As we welcome five new school districts to the Get Schools Cooking program, it’s the perfect time to check in with a changemaker with Napa Valley Unified School District, a 2018 program partner, and learn more about what it took for the district to begin serving more wholesome choices.
Did you know that in the U.S., nearly 8 out of 10 students in grades 5-12 say they want to be their own boss someday? For a growing number of teens and tweens, “someday” is already here. Youth-led businesses and entrepreneurial school programs are popping up across the country because today’s youth is eager to make a difference in the causes they care about.
That said, starting a business is a challenge at any age, and kidpreneurs face a unique set of obstacles. If you have a child with entrepreneurial aspirations in your classroom or at home, it can be tough to know how to support them. This month, we’re asking kidpreneurs’ biggest fans – their parents and teachers – to share their tips for supporting biz-minded loved ones.
First up, we talked with D'Andra and Theo Ulmer, parents of 15-year-old business sensation and founder of Austin-based Me & the Bees Lemonade, Mikaila Ulmer. With her parents’ support at just four years old, Mikaila started making honey-sweetened lemonade with a simple mission – “to make a difference in the world and protect our pollinators.” Ten years later, Mikaila is now selling her lemonade in hundreds of stores across the country, including Whole Foods Market (in select markets) and Amazon (online), and donates a percentage of every sale to local and international organizations working to support honeybees.
If you know a young entrepreneur who is helping to change the way kids eat, or a school program with this focus, you can submit a video about their business for the chance to win cash prizes totaling $5,000 in our #Wholekidsbiz sweepstakes. Learn more at www.wholekidsfoundation.org/wholekidsbiz.
A Q&A with D'Andra and Theo Ulmer:
How have you inspired or encouraged your child to follow their entrepreneurial dreams?
First off, we let Mikaila dream like a kid and we have always encouraged her to be inquisitive before forming opinions. Encouraging kids to do research, read, and take active steps to help them turn their curiosity into educational moments. Finding practical ways to make complex topics simple makes learning fun and engaging.
Why was this important to you and to her?
It was important to us because we wanted to breed confidence. Having the experience to follow their first dream will most likely give kids a larger sense of confidence the next time. We let Mikaila know her ideas are important and valid. From early on in the process, we made sure she understood the importance of being a good leader at times and also a good follower at other times, both at home and at school.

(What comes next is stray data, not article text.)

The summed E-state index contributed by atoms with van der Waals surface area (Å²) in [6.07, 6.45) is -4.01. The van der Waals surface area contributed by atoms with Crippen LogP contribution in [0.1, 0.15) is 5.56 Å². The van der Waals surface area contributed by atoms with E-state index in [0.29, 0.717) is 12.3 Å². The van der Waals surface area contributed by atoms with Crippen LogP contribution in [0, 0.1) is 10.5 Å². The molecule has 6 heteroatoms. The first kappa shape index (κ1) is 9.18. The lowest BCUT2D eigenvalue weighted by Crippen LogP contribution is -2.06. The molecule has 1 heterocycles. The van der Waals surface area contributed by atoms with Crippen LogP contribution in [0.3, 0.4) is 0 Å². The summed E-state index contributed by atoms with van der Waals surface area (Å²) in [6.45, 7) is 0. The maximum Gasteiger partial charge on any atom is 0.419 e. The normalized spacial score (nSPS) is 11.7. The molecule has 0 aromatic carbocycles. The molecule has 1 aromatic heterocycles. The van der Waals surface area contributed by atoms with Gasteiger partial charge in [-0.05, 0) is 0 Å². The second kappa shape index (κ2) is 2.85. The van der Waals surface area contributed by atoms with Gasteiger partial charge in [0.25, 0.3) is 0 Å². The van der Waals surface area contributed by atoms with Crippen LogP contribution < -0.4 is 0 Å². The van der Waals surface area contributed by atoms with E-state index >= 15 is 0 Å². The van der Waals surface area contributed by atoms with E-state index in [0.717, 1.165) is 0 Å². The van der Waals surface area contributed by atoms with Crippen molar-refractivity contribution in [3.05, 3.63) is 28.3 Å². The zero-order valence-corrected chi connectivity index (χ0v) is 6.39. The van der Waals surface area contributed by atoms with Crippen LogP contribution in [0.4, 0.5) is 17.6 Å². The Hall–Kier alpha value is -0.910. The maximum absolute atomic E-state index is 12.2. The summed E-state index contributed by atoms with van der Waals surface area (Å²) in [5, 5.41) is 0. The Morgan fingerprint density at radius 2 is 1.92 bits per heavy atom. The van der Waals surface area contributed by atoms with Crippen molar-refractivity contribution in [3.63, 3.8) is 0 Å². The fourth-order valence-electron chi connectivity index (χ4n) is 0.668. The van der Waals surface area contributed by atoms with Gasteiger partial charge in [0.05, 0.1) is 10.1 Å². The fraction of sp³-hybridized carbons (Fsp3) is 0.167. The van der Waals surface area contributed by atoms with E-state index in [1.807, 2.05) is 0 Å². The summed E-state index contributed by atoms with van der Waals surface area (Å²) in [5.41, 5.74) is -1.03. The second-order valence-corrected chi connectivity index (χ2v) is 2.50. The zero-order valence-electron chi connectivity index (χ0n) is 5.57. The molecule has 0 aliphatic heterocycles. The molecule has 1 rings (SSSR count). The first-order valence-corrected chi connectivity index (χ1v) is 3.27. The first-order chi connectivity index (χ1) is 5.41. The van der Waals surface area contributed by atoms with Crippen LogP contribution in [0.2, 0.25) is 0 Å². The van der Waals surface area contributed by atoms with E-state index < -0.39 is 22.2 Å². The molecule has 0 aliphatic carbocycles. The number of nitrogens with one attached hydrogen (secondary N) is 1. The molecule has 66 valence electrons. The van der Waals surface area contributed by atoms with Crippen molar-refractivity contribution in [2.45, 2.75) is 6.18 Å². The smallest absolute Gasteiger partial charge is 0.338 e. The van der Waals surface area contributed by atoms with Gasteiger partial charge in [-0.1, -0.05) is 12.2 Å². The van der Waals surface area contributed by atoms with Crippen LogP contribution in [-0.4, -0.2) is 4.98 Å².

Always remember to save time for kids to be kids! Don’t throw up barriers to your child’s dreams, and help them to “bee fearless.”
What were some of the biggest obstacles that you as a parent faced in supporting your child’s entrepreneurial spirit?
Having to learn a new industry (food and beverage) while actively learning and launching a company was a lot for us to learn.
D'Andra: Initially, it was a tough decision for me to give up my career to launch and grow the business.
Theo: It has been a challenge to work a day job and then focus on Me & the Bees evenings and weekends.
Striking the balance and making sure we always keep family first is our priority. With family time, church, school, extracurricular activities, friend time AND running a family business, it’s easy to let things get off kilter, so we are always mindful of that.
As a parent, what have you learned through this experience?
Kids are a lot more insightful about things and are maybe even more business-minded than adults. They are not conditioned to see the obstacles we see or have inhibitions based on personal experiences. When children are naturally fearless, we as parents have to learn to not let our fears hold them back from achieving their dreams. If you let them dream big, kids will have fantastic ideas and heaps of energy to pursue their dreams.
If you had a do-over, what would that be?
Don't wait to hire experienced people to be part of the team. Bring in top talent sooner rather than later to get them up to speed and entrenched in the business and company culture.
What advice would you give other parents to help support their young entrepreneurs?
Always remember to save time for kids to be kids! Don’t throw up barriers to your child’s dreams and help them to “bee fearless.”
To Mikaila: How has it impacted you to have your parents support you like this?
From an early age, I knew that my ideas had value and my parents always encouraged me to dream, be curious, and generate ideas. They are my two biggest fans who always supported me, so that gave me the courage to grow my fan base to include others who also believed in my ideas. Mom and Dad have been a huge inspiration and support system, and I’ve learned so much from them, especially problem solving and teamwork. I love that we are all true are collaborative partners. Without the support I’ve gotten from them, there’s no way my company would even still exist and here we are, 10 years later! I’m excited to share more on my story with my book “Bee Fearless, Dream Like a Kid,” coming out this August.
Check back throughout the month for more Q&As from parents and mentors who are supporting passionate kidprenuers. If you know a young entrepreneur who is changing the way kids eat through gardening, plant-forward cooking or healthy eating, enter the #WholeKidsBiz sweepstakes March 18 - April 15 for a chance to win up to $5,000 in prizes to support their venture! Learn more at www.wholekidsfoundation.org/wholekidsbiz.